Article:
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Temp problems

I've had my egg for several months now, but I'm still running into some temp control problems. Tonight, I cooked a ribeye using a reverse sear. I lit the lump from the bottom and let the flame climb all the way to the top so that the fire was visible from the surface before I closed the lid and attempted to dial in a temp. I closed the bottom vent to about 1/4 inch and had the daisy wheel shutters opened about 1/2 way. The temp was climbing pretty rapidly toward 225, which was my target. When it was around 215 I closed the bottom vent just a touch more to slow the climb in anticipation of landing at 225. It was a very minor adjustment, but about 5-10 minutes later the temp was down below 200. Once it dropped that low it was ridiculously difficult to bring it up. I had to open the bottom vent nearly an inch to reach 225, which seemed crazy. Anyway I finally got it there, and put my steak on, then came back about 5-10 minutes later and the temp was nearing 300. Basically, my temp control was totally erratic all night. Dinner ended up very good, but I want to avoid this kind of temp madness down the road. I realize I probably made a several mistakes; still, what do you think is the best course of action to prevent this kind of thing from happening again? Did I not wait long enough for the vent adjustments to take effect and the temp to stabilize? How many minutes do you all wait after each vent adjustment before you declare the egg stable? Would love any feedback. Thanks!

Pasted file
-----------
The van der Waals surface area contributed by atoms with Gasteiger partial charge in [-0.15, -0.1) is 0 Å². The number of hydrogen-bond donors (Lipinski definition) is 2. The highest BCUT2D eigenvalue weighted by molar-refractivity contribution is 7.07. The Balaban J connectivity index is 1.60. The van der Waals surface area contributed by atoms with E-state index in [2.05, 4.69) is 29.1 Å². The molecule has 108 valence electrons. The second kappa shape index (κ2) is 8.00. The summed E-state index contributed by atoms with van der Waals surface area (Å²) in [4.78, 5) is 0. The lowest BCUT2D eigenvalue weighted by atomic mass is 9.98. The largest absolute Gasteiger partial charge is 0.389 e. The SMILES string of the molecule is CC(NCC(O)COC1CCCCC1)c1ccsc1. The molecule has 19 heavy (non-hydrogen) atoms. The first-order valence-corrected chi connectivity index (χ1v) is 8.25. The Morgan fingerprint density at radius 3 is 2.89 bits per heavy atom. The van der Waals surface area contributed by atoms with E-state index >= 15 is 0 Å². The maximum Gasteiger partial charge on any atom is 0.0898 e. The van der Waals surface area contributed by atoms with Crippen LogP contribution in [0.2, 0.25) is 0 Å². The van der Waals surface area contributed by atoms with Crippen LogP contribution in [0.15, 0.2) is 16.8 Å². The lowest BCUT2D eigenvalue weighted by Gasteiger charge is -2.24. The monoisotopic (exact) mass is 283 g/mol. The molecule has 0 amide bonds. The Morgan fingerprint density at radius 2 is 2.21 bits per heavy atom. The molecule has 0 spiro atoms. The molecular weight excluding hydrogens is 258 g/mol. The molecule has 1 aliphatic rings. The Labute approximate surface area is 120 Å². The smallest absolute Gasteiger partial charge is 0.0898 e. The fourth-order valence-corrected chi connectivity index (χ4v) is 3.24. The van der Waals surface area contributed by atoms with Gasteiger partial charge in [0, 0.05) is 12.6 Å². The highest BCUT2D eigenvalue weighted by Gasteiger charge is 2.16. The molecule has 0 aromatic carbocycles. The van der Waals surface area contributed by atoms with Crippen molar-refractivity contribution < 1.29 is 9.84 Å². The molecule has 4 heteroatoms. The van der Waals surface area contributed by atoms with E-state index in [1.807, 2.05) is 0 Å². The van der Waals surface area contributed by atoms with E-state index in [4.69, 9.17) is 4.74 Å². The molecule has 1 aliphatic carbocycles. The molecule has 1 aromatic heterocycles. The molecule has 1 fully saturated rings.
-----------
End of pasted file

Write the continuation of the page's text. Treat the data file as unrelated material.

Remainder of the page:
Southern California

Comments

  • FoghornFoghorn Posts: 1,468

    "How many minutes do you all wait after each vent adjustment before you declare the egg stable?"

    For some folks here, the answer to that question is "60".  I'm not that patient but you should know that some are.